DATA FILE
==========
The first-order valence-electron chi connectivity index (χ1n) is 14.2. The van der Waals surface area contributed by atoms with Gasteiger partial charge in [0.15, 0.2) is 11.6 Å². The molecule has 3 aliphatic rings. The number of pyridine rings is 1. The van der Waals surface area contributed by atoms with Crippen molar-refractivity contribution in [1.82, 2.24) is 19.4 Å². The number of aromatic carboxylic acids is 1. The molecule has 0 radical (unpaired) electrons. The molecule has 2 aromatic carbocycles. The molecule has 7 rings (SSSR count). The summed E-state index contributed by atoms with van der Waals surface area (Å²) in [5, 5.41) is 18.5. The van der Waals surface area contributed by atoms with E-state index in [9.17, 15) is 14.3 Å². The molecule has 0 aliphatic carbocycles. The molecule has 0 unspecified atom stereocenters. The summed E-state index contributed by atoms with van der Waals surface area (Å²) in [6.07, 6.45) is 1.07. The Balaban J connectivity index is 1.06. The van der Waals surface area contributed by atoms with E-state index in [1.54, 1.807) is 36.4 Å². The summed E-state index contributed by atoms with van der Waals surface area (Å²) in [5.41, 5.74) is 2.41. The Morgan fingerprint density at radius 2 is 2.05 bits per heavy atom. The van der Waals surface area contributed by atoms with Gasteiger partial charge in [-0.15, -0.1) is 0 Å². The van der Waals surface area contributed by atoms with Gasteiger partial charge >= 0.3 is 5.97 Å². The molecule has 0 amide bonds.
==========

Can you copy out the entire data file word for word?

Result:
The first-order valence-electron chi connectivity index (χ1n) is 14.2. The van der Waals surface area contributed by atoms with Gasteiger partial charge in [0.15, 0.2) is 11.6 Å². The molecule has 3 aliphatic rings. The number of pyridine rings is 1. The van der Waals surface area contributed by atoms with Crippen molar-refractivity contribution in [1.82, 2.24) is 19.4 Å². The number of aromatic carboxylic acids is 1. The molecule has 0 radical (unpaired) electrons. The molecule has 2 aromatic carbocycles. The molecule has 7 rings (SSSR count). The summed E-state index contributed by atoms with van der Waals surface area (Å²) in [5, 5.41) is 18.5. The van der Waals surface area contributed by atoms with E-state index in [9.17, 15) is 14.3 Å². The molecule has 0 aliphatic carbocycles. The molecule has 0 unspecified atom stereocenters. The summed E-state index contributed by atoms with van der Waals surface area (Å²) in [6.07, 6.45) is 1.07. The Balaban J connectivity index is 1.06. The van der Waals surface area contributed by atoms with E-state index in [1.54, 1.807) is 36.4 Å². The summed E-state index contributed by atoms with van der Waals surface area (Å²) in [5.41, 5.74) is 2.41. The Morgan fingerprint density at radius 2 is 2.05 bits per heavy atom. The van der Waals surface area contributed by atoms with Gasteiger partial charge in [-0.15, -0.1) is 0 Å². The van der Waals surface area contributed by atoms with Gasteiger partial charge >= 0.3 is 5.97 Å². The molecule has 0 amide bonds.